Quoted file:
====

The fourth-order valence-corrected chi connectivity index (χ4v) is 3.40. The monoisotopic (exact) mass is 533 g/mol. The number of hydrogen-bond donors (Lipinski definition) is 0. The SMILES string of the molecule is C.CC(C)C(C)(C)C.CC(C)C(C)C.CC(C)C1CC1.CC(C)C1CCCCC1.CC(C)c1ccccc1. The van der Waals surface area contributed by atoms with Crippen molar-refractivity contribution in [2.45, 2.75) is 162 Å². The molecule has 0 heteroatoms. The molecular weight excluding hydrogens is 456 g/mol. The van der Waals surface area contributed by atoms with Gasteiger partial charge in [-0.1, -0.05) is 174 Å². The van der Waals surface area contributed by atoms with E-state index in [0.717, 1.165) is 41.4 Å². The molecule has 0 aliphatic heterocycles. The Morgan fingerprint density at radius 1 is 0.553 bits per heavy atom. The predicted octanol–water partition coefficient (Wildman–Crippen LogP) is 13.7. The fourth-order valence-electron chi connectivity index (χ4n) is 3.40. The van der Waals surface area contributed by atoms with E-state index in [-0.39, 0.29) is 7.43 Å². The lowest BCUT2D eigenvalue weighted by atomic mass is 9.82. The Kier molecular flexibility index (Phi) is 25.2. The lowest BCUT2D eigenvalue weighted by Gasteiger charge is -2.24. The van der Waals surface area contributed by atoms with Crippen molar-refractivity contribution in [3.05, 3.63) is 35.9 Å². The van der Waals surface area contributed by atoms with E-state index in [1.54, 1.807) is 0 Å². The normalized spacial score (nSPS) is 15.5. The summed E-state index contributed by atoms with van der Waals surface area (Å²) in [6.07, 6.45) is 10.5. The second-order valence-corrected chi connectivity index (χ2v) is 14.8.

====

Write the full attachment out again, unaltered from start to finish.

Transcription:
The fourth-order valence-corrected chi connectivity index (χ4v) is 3.40. The monoisotopic (exact) mass is 533 g/mol. The number of hydrogen-bond donors (Lipinski definition) is 0. The SMILES string of the molecule is C.CC(C)C(C)(C)C.CC(C)C(C)C.CC(C)C1CC1.CC(C)C1CCCCC1.CC(C)c1ccccc1. The van der Waals surface area contributed by atoms with Crippen molar-refractivity contribution in [2.45, 2.75) is 162 Å². The molecule has 0 heteroatoms. The molecular weight excluding hydrogens is 456 g/mol. The van der Waals surface area contributed by atoms with Gasteiger partial charge in [-0.1, -0.05) is 174 Å². The van der Waals surface area contributed by atoms with E-state index in [0.717, 1.165) is 41.4 Å². The molecule has 0 aliphatic heterocycles. The Morgan fingerprint density at radius 1 is 0.553 bits per heavy atom. The predicted octanol–water partition coefficient (Wildman–Crippen LogP) is 13.7. The fourth-order valence-electron chi connectivity index (χ4n) is 3.40. The van der Waals surface area contributed by atoms with E-state index in [-0.39, 0.29) is 7.43 Å². The lowest BCUT2D eigenvalue weighted by atomic mass is 9.82. The Kier molecular flexibility index (Phi) is 25.2. The lowest BCUT2D eigenvalue weighted by Gasteiger charge is -2.24. The van der Waals surface area contributed by atoms with Crippen molar-refractivity contribution in [3.05, 3.63) is 35.9 Å². The van der Waals surface area contributed by atoms with E-state index in [1.54, 1.807) is 0 Å². The normalized spacial score (nSPS) is 15.5. The summed E-state index contributed by atoms with van der Waals surface area (Å²) in [6.07, 6.45) is 10.5. The second-order valence-corrected chi connectivity index (χ2v) is 14.8.